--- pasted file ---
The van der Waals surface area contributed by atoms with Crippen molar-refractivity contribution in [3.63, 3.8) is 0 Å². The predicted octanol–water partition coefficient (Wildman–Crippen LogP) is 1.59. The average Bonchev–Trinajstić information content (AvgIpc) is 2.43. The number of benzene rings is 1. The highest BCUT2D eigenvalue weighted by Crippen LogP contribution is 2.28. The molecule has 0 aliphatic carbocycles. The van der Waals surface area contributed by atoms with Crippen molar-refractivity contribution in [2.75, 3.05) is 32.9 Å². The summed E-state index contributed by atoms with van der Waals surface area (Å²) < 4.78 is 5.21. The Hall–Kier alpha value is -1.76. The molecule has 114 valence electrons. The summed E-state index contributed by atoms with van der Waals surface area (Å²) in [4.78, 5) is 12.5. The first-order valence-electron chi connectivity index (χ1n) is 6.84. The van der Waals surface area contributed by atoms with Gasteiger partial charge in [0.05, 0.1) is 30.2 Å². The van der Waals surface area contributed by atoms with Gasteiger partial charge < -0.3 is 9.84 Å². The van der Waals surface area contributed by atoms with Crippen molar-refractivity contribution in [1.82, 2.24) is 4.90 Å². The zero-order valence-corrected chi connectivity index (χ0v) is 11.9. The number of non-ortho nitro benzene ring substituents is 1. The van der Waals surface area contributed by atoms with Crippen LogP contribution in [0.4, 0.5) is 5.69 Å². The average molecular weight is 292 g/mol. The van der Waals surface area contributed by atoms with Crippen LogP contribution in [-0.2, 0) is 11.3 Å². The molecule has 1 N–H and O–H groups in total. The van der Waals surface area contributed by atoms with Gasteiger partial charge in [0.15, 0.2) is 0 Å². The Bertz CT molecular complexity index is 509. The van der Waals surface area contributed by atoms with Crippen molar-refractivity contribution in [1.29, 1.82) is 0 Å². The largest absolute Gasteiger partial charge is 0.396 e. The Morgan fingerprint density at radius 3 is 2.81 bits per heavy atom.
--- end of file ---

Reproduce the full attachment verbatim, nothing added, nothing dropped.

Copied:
The van der Waals surface area contributed by atoms with Crippen molar-refractivity contribution in [3.63, 3.8) is 0 Å². The predicted octanol–water partition coefficient (Wildman–Crippen LogP) is 1.59. The average Bonchev–Trinajstić information content (AvgIpc) is 2.43. The number of benzene rings is 1. The highest BCUT2D eigenvalue weighted by Crippen LogP contribution is 2.28. The molecule has 0 aliphatic carbocycles. The van der Waals surface area contributed by atoms with Crippen molar-refractivity contribution in [2.75, 3.05) is 32.9 Å². The summed E-state index contributed by atoms with van der Waals surface area (Å²) < 4.78 is 5.21. The Hall–Kier alpha value is -1.76. The molecule has 114 valence electrons. The summed E-state index contributed by atoms with van der Waals surface area (Å²) in [4.78, 5) is 12.5. The first-order valence-electron chi connectivity index (χ1n) is 6.84. The van der Waals surface area contributed by atoms with Gasteiger partial charge in [0.05, 0.1) is 30.2 Å². The van der Waals surface area contributed by atoms with Gasteiger partial charge < -0.3 is 9.84 Å². The van der Waals surface area contributed by atoms with Crippen molar-refractivity contribution in [1.82, 2.24) is 4.90 Å². The zero-order valence-corrected chi connectivity index (χ0v) is 11.9. The number of non-ortho nitro benzene ring substituents is 1. The van der Waals surface area contributed by atoms with Crippen LogP contribution in [0.4, 0.5) is 5.69 Å². The average molecular weight is 292 g/mol. The van der Waals surface area contributed by atoms with Crippen LogP contribution in [-0.2, 0) is 11.3 Å². The molecule has 1 N–H and O–H groups in total. The van der Waals surface area contributed by atoms with Gasteiger partial charge in [0.15, 0.2) is 0 Å². The Bertz CT molecular complexity index is 509. The van der Waals surface area contributed by atoms with Crippen molar-refractivity contribution in [1.29, 1.82) is 0 Å². The largest absolute Gasteiger partial charge is 0.396 e. The Morgan fingerprint density at radius 3 is 2.81 bits per heavy atom.